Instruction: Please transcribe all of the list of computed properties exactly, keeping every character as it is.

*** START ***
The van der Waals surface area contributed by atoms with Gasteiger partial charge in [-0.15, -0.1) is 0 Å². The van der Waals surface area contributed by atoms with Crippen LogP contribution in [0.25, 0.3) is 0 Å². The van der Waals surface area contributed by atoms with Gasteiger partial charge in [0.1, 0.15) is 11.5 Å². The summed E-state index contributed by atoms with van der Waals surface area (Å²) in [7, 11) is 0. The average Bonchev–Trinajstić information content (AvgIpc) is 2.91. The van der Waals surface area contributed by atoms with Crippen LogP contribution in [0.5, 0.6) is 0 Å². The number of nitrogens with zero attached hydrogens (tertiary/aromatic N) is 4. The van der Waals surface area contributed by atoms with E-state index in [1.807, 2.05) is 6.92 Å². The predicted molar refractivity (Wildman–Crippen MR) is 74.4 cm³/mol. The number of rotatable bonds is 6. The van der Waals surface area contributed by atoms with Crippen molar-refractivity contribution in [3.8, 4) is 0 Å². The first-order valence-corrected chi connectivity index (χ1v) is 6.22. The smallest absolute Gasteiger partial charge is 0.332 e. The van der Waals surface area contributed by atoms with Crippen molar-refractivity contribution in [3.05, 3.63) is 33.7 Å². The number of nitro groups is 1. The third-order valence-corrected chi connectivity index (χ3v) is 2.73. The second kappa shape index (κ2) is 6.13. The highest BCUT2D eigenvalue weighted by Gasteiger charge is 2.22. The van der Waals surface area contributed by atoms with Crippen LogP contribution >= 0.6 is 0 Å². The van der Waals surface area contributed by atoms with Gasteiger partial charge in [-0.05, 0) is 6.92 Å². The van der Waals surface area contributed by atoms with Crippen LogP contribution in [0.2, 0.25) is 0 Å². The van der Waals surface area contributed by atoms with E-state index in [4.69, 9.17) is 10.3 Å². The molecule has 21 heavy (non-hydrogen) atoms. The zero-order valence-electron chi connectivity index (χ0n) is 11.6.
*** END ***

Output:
The van der Waals surface area contributed by atoms with Gasteiger partial charge in [-0.15, -0.1) is 0 Å². The van der Waals surface area contributed by atoms with Crippen LogP contribution in [0.25, 0.3) is 0 Å². The van der Waals surface area contributed by atoms with Gasteiger partial charge in [0.1, 0.15) is 11.5 Å². The summed E-state index contributed by atoms with van der Waals surface area (Å²) in [7, 11) is 0. The average Bonchev–Trinajstić information content (AvgIpc) is 2.91. The van der Waals surface area contributed by atoms with Crippen LogP contribution in [0.5, 0.6) is 0 Å². The number of nitrogens with zero attached hydrogens (tertiary/aromatic N) is 4. The van der Waals surface area contributed by atoms with E-state index in [1.807, 2.05) is 6.92 Å². The predicted molar refractivity (Wildman–Crippen MR) is 74.4 cm³/mol. The number of rotatable bonds is 6. The van der Waals surface area contributed by atoms with Crippen molar-refractivity contribution in [3.8, 4) is 0 Å². The first-order valence-corrected chi connectivity index (χ1v) is 6.22. The smallest absolute Gasteiger partial charge is 0.332 e. The van der Waals surface area contributed by atoms with Crippen molar-refractivity contribution in [3.05, 3.63) is 33.7 Å². The number of nitro groups is 1. The third-order valence-corrected chi connectivity index (χ3v) is 2.73. The second kappa shape index (κ2) is 6.13. The highest BCUT2D eigenvalue weighted by Gasteiger charge is 2.22. The van der Waals surface area contributed by atoms with Crippen LogP contribution >= 0.6 is 0 Å². The van der Waals surface area contributed by atoms with Gasteiger partial charge in [-0.05, 0) is 6.92 Å². The van der Waals surface area contributed by atoms with Crippen LogP contribution in [0.2, 0.25) is 0 Å². The van der Waals surface area contributed by atoms with E-state index in [4.69, 9.17) is 10.3 Å². The molecule has 21 heavy (non-hydrogen) atoms. The zero-order valence-electron chi connectivity index (χ0n) is 11.6.